[snip]
    >
    >It looks like JT's favorite gyrator filter configuration is rather
    >sensitive to gain bandwidth non-idealalities in the opamps. It also
    >looks like excess phase (delay) plays very little roll (contrary to
    >the claims of another poster).
    >
    >Of the various opamp/gyrator configurations/combinations are there
    >any that are less sensitive to opamp GBW than Jim's "optimum"
    >configuration? Maybe with some, opamp non-idealalities tend to
    >cancel each other?
    >
    >Regards -- analogspiceman


    If you'll recall, many posts ago, my gyrator configuration was
    compared to a popular configuration (Antoniou ??).

    For a given GBW, my configuration fared better.

    Somehow I didn't read Phantom's posts as saying excess-phase played no
    role (watch your spelling :)

    But it's for certain that GBW does. Scratching my head, and trying to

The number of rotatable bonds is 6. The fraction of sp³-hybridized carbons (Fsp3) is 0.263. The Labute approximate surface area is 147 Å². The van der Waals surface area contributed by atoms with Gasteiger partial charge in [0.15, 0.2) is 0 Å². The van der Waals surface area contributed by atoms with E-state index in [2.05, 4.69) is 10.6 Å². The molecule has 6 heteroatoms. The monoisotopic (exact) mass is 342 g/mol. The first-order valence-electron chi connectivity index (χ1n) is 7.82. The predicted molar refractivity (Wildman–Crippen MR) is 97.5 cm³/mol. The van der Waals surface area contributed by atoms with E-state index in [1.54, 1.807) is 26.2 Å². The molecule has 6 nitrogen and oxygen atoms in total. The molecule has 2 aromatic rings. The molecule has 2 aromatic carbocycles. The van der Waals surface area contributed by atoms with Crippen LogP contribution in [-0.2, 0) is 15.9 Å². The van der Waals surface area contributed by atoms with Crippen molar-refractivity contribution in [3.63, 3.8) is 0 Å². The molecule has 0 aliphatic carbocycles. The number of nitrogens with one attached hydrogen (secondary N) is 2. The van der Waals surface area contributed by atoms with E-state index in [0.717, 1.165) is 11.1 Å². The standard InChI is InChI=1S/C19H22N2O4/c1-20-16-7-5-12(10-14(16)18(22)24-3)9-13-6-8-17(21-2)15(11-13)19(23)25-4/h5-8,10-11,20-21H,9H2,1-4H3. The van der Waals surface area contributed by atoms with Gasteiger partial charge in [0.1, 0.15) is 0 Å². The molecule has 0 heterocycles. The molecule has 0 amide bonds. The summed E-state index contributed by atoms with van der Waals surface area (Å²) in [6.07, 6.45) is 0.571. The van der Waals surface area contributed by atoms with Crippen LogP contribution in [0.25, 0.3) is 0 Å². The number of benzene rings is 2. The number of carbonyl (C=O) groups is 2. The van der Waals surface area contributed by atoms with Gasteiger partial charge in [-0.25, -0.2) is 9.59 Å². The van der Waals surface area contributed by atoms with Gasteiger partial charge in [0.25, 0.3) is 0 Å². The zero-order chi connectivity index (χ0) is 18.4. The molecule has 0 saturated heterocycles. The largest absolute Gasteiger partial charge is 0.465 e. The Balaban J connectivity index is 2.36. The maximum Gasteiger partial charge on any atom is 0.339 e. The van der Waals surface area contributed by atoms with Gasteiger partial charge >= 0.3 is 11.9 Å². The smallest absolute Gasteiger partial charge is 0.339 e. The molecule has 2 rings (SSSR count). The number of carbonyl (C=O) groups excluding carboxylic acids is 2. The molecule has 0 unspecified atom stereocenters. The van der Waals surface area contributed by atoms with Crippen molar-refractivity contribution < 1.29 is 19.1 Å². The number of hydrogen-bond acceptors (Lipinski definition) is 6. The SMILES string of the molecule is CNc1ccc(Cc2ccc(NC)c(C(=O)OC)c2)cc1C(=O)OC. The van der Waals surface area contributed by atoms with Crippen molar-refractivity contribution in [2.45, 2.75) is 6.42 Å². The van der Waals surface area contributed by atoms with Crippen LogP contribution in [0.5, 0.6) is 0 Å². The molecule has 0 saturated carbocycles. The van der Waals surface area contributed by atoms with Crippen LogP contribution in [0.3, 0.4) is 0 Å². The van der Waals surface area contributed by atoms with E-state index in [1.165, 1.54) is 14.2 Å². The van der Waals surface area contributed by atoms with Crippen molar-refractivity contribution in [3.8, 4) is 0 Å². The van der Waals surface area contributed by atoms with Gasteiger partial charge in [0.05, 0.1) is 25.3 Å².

recall old discussions, I believe that inserting a series R, where

    R = 1/(2*pi*GBW*C)

    improves peaking tremendously.

    ...Jim Thompson
    --
    | James E.Thompson, P.E. | mens |
    | Analog Innovations, Inc. | et |
    | Analog/Mixed-Signal ASIC's and Discrete Systems | manus |
    | Phoenix, Arizona Voice:(480)460-2350 | |
    | E-mail Address at Website Fax:(480)460-2142 | Brass Rat |
    | http://www.analog-innovations.com | 1962 |

    I love to cook with wine. Sometimes I even put it in the food.
     
    Jim Thompson, Apr 21, 2005
    #2
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  3. analog

    Joel Kolstad Guest

    "analog" <> wrote in message news:...
    > It looks like JT's favorite gyrator filter configuration is rather
    > sensitive to gain bandwidth non-idealalities in the opamps.